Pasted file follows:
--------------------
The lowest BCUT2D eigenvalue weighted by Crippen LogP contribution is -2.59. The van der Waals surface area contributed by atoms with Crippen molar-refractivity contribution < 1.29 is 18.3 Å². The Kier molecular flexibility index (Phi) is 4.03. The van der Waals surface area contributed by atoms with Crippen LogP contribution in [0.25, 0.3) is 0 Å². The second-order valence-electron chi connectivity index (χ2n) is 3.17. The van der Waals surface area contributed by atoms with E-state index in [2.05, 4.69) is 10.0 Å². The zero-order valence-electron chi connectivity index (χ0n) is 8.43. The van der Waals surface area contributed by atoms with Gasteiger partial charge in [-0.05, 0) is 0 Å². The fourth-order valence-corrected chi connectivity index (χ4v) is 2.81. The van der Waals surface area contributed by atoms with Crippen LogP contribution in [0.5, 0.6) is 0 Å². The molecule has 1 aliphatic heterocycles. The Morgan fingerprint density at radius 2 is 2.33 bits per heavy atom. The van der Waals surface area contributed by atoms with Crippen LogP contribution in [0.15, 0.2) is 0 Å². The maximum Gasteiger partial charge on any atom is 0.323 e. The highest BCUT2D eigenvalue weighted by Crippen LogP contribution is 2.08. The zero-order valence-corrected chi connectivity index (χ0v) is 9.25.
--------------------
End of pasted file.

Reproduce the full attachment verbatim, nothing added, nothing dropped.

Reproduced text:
The lowest BCUT2D eigenvalue weighted by Crippen LogP contribution is -2.59. The van der Waals surface area contributed by atoms with Crippen molar-refractivity contribution < 1.29 is 18.3 Å². The Kier molecular flexibility index (Phi) is 4.03. The van der Waals surface area contributed by atoms with Crippen LogP contribution in [0.25, 0.3) is 0 Å². The second-order valence-electron chi connectivity index (χ2n) is 3.17. The van der Waals surface area contributed by atoms with E-state index in [2.05, 4.69) is 10.0 Å². The zero-order valence-electron chi connectivity index (χ0n) is 8.43. The van der Waals surface area contributed by atoms with Gasteiger partial charge in [-0.05, 0) is 0 Å². The fourth-order valence-corrected chi connectivity index (χ4v) is 2.81. The van der Waals surface area contributed by atoms with Crippen LogP contribution in [0.5, 0.6) is 0 Å². The molecule has 1 aliphatic heterocycles. The Morgan fingerprint density at radius 2 is 2.33 bits per heavy atom. The van der Waals surface area contributed by atoms with Crippen LogP contribution in [0.15, 0.2) is 0 Å². The maximum Gasteiger partial charge on any atom is 0.323 e. The highest BCUT2D eigenvalue weighted by Crippen LogP contribution is 2.08. The zero-order valence-corrected chi connectivity index (χ0v) is 9.25.